Another Day Out With Thomas at the Northwest Railway Museum has come and gone. In some ways, this year’s outing had no hope of comparing to last year’s. But as the day progressed — and as we overcame a bump in the road — new joys came to the forefront, showing us how our Little Engineer has grown and changed over the past year. I’ll tell you about our day, and then let the photos do the rest of the talking. (For more details and tips to help prepare for your own Day Out With Thomas, read our 12 Tips for a Magical Day Out With Thomas based on last year’s experience.)
The Little Engineer was even more excited to go see Thomas this year than last. So excited that he couldn’t fall asleep the night before, and couldn’t eat his breakfast that morning. I tried everything I could to get him to settle down and eat at home, and then again before our train ride at the event, but to no avail.
Right on schedule, the lack of food and sleep plus slowing down to sit on the train plus being slightly bothered by Thomas starting his run going backwards plus getting annoyed at people wanting to take his picture plus wishing we had gone to get chocolate ice cream at the beginning of the day added up to a sudden low point halfway through the train ride.
We snuggled in my seat in our coach while he told me that he didn’t want to like Thomas anymore and that he didn’t love me at Day Out With Thomas. All of this while he rested his head on my shoulder and cuddled closer. Riiiight. Fortunately, having had a three-year-old for several months now, I’ve learned to listen to the meaning beneath the words. Still, being me, I blamed myself for not somehow magically compelling him to eat earlier.
Getting outside the museum grounds for a picnic near the gazebo across the street improved his mood considerably, but I kept beating myself up. I should have been able to prepare him properly for the day. It was my fault that the day was ruined. As the Little Engineer cheered up, I got crankier. And crankier.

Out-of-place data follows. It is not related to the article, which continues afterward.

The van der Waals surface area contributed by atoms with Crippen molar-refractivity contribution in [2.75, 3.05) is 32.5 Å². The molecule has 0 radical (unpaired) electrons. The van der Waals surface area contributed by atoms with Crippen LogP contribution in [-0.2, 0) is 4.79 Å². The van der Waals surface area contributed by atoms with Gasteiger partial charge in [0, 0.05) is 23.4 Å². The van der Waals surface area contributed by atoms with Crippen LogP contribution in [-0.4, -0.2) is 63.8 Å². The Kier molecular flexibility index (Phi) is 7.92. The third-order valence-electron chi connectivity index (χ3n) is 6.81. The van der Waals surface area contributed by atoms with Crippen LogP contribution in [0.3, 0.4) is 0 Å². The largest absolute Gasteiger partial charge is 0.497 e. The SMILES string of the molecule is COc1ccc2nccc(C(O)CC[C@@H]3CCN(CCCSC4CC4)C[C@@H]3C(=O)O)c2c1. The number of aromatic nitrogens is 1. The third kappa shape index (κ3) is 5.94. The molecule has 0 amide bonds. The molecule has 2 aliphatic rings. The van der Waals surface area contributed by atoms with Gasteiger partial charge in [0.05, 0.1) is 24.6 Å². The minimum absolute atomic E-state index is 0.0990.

A few years ago, a mood like that would have sunk the whole day. But parenthood is one endless opportunity for personal growth, and I’ve experienced my fair share — thank goodness! After lunch, I told myself that it wasn’t fair to be frustrated with my son for being too excited to sleep or eat when I had been too excited to eat a full breakfast that morning. And while the ride hadn’t gone how I’d hoped, that was only one short part of the day. We’d just follow the Little Engineer’s lead for the rest of the day and see how things went.
We went for several rides on the speeder. Little Engineer liked to peer just far enough over the front to see the tracks disappearing underneath the track inspection car as it sped toward a returning Thomas. We watched a model railroad guy refill his steam engine with fuel and water, something the Little Engineer had been waiting all year to see again.
Despite his constant insistence over the past year that he wouldn’t meet Sir Topham Hatt again, we had to hold him back from running up to him. Last year, he only air high fived the Fat Controller and then ran away, but this year there were high fives and fist bumps (buffer bumps, as we call them), and he stood and posed quite proudly next to his “boss”.
He went for several turns in the bouncy house, making friends with the girl watching the entrance. He drove the model trains inside, got another flattened penny with a train on it, and toured the cab of an old steam engine and inspected all the controls. And, of course, we went and got that chocolate ice cream.
I sort of realized that the day really had turned around when, after the ice cream, the Little Engineer and I ran all the way back to the museum and through the crowds to try to get another speeder ride. As we ran, a kid shouted, “Hey, he looks like an engineer!”
“Did you hear that?” I said to the Little Engineer as we kept running. “He thinks you look like a real engineer.”
“I am a real engineer!” he exclaimed with a grin on his face.
We ran and ran, and we made it, just in time for the last speeder ride of the day. And then he had another extra long turn in the bouncy house, giggling as he bounced between his new friend (who would tickle the little kids through the netting when they came over to her) and where I was standing, making Meekat bounce and play peek-a-boo from the outside. We left just before Thomas pulled out of the station for the final time.
It wasn’t until I looked at all of these photos a few times before it really sunk in: he had a great time. We had a great time. As you can see from the smiles, he enjoyed the first half of the train ride, so it really was only a very short period where things weren’t going how we expected. I’m so glad we were able to move past that and just have fun together!
Okay, enough words. Time for photos.
Goodbye for now, Thomas. We’ll see you next year!